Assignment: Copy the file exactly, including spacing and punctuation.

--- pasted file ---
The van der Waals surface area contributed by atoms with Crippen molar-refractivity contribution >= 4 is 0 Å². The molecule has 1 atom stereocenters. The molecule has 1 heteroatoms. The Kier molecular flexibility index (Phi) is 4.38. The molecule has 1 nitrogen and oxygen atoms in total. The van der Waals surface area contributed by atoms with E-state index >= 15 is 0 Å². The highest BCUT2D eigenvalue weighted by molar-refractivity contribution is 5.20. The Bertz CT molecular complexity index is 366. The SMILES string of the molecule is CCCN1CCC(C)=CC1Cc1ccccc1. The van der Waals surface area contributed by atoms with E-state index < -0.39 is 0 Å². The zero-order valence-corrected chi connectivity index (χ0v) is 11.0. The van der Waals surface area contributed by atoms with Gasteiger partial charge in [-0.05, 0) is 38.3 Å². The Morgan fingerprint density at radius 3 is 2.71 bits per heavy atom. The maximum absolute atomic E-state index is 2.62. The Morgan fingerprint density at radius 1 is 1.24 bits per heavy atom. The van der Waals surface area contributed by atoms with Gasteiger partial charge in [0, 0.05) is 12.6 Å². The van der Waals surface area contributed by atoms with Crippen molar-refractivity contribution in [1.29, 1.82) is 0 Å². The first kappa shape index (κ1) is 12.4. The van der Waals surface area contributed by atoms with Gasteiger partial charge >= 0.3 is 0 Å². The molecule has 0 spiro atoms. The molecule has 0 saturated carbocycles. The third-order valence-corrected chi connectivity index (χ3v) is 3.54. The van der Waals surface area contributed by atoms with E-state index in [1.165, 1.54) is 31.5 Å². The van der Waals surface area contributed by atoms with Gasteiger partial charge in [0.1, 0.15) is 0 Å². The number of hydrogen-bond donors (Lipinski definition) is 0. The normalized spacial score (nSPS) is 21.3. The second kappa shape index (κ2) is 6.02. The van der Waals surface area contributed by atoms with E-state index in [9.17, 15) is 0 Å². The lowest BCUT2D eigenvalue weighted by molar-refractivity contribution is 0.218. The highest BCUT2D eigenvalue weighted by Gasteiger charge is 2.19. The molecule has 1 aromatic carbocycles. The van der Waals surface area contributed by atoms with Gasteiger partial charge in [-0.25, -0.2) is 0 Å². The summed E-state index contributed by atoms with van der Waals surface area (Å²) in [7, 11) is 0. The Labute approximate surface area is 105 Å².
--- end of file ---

The van der Waals surface area contributed by atoms with Crippen molar-refractivity contribution >= 4 is 0 Å². The molecule has 1 atom stereocenters. The molecule has 1 heteroatoms. The Kier molecular flexibility index (Phi) is 4.38. The molecule has 1 nitrogen and oxygen atoms in total. The van der Waals surface area contributed by atoms with E-state index >= 15 is 0 Å². The highest BCUT2D eigenvalue weighted by molar-refractivity contribution is 5.20. The Bertz CT molecular complexity index is 366. The SMILES string of the molecule is CCCN1CCC(C)=CC1Cc1ccccc1. The van der Waals surface area contributed by atoms with E-state index < -0.39 is 0 Å². The zero-order valence-corrected chi connectivity index (χ0v) is 11.0. The van der Waals surface area contributed by atoms with Gasteiger partial charge in [-0.05, 0) is 38.3 Å². The Morgan fingerprint density at radius 3 is 2.71 bits per heavy atom. The maximum absolute atomic E-state index is 2.62. The Morgan fingerprint density at radius 1 is 1.24 bits per heavy atom. The van der Waals surface area contributed by atoms with Gasteiger partial charge in [0, 0.05) is 12.6 Å². The van der Waals surface area contributed by atoms with Crippen molar-refractivity contribution in [1.29, 1.82) is 0 Å². The first kappa shape index (κ1) is 12.4. The van der Waals surface area contributed by atoms with Gasteiger partial charge >= 0.3 is 0 Å². The molecule has 0 spiro atoms. The molecule has 0 saturated carbocycles. The third-order valence-corrected chi connectivity index (χ3v) is 3.54. The van der Waals surface area contributed by atoms with E-state index in [1.165, 1.54) is 31.5 Å². The van der Waals surface area contributed by atoms with Gasteiger partial charge in [0.1, 0.15) is 0 Å². The number of hydrogen-bond donors (Lipinski definition) is 0. The normalized spacial score (nSPS) is 21.3. The second kappa shape index (κ2) is 6.02. The van der Waals surface area contributed by atoms with E-state index in [9.17, 15) is 0 Å². The lowest BCUT2D eigenvalue weighted by molar-refractivity contribution is 0.218. The highest BCUT2D eigenvalue weighted by Gasteiger charge is 2.19. The molecule has 1 aromatic carbocycles. The van der Waals surface area contributed by atoms with Gasteiger partial charge in [-0.25, -0.2) is 0 Å². The summed E-state index contributed by atoms with van der Waals surface area (Å²) in [7, 11) is 0. The Labute approximate surface area is 105 Å².